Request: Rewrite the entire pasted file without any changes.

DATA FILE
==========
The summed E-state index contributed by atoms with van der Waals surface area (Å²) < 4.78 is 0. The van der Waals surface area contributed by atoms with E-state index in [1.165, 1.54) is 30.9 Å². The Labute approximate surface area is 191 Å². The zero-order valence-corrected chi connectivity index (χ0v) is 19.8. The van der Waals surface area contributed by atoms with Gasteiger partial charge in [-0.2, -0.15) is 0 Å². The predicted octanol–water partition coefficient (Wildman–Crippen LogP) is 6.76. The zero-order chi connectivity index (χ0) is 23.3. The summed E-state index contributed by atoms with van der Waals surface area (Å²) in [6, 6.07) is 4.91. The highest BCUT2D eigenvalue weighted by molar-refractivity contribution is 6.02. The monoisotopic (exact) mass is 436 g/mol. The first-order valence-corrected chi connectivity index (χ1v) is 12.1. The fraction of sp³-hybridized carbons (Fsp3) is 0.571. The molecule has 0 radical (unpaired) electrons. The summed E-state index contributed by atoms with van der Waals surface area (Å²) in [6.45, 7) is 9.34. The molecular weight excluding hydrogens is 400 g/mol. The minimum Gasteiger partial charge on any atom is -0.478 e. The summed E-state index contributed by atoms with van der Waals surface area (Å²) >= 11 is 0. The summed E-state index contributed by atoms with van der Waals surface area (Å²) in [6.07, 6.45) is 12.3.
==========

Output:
The summed E-state index contributed by atoms with van der Waals surface area (Å²) < 4.78 is 0. The van der Waals surface area contributed by atoms with E-state index in [1.165, 1.54) is 30.9 Å². The Labute approximate surface area is 191 Å². The zero-order valence-corrected chi connectivity index (χ0v) is 19.8. The van der Waals surface area contributed by atoms with Gasteiger partial charge in [-0.2, -0.15) is 0 Å². The predicted octanol–water partition coefficient (Wildman–Crippen LogP) is 6.76. The zero-order chi connectivity index (χ0) is 23.3. The summed E-state index contributed by atoms with van der Waals surface area (Å²) in [6, 6.07) is 4.91. The highest BCUT2D eigenvalue weighted by molar-refractivity contribution is 6.02. The monoisotopic (exact) mass is 436 g/mol. The first-order valence-corrected chi connectivity index (χ1v) is 12.1. The fraction of sp³-hybridized carbons (Fsp3) is 0.571. The molecule has 0 radical (unpaired) electrons. The summed E-state index contributed by atoms with van der Waals surface area (Å²) in [6.45, 7) is 9.34. The molecular weight excluding hydrogens is 400 g/mol. The minimum Gasteiger partial charge on any atom is -0.478 e. The summed E-state index contributed by atoms with van der Waals surface area (Å²) >= 11 is 0. The summed E-state index contributed by atoms with van der Waals surface area (Å²) in [6.07, 6.45) is 12.3.